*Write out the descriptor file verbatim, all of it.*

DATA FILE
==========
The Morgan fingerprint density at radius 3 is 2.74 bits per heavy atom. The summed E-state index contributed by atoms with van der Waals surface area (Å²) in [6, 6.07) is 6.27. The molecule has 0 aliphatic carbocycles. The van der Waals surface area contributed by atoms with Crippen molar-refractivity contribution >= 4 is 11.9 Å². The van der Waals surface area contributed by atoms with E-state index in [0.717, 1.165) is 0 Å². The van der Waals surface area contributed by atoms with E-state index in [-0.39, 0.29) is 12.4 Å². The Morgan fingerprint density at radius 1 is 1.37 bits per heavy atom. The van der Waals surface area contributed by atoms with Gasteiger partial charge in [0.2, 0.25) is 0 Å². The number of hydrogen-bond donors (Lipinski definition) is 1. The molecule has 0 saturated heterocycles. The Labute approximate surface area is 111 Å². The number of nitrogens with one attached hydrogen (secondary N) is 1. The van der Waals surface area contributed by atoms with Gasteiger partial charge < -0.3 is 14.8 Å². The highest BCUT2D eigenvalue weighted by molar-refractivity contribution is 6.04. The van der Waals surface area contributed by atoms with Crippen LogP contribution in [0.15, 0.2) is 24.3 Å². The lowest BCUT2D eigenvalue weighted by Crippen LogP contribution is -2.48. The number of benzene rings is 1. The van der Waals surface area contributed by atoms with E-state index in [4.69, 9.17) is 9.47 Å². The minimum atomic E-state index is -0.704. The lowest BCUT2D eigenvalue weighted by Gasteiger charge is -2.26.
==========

The Morgan fingerprint density at radius 3 is 2.74 bits per heavy atom. The summed E-state index contributed by atoms with van der Waals surface area (Å²) in [6, 6.07) is 6.27. The molecule has 0 aliphatic carbocycles. The van der Waals surface area contributed by atoms with Crippen molar-refractivity contribution >= 4 is 11.9 Å². The van der Waals surface area contributed by atoms with E-state index in [0.717, 1.165) is 0 Å². The van der Waals surface area contributed by atoms with E-state index in [-0.39, 0.29) is 12.4 Å². The Morgan fingerprint density at radius 1 is 1.37 bits per heavy atom. The van der Waals surface area contributed by atoms with Gasteiger partial charge in [0.2, 0.25) is 0 Å². The number of hydrogen-bond donors (Lipinski definition) is 1. The molecule has 0 saturated heterocycles. The Labute approximate surface area is 111 Å². The number of nitrogens with one attached hydrogen (secondary N) is 1. The van der Waals surface area contributed by atoms with Gasteiger partial charge < -0.3 is 14.8 Å². The highest BCUT2D eigenvalue weighted by molar-refractivity contribution is 6.04. The van der Waals surface area contributed by atoms with Crippen LogP contribution in [0.15, 0.2) is 24.3 Å². The lowest BCUT2D eigenvalue weighted by Crippen LogP contribution is -2.48. The number of benzene rings is 1. The van der Waals surface area contributed by atoms with E-state index in [4.69, 9.17) is 9.47 Å². The minimum atomic E-state index is -0.704. The lowest BCUT2D eigenvalue weighted by Gasteiger charge is -2.26.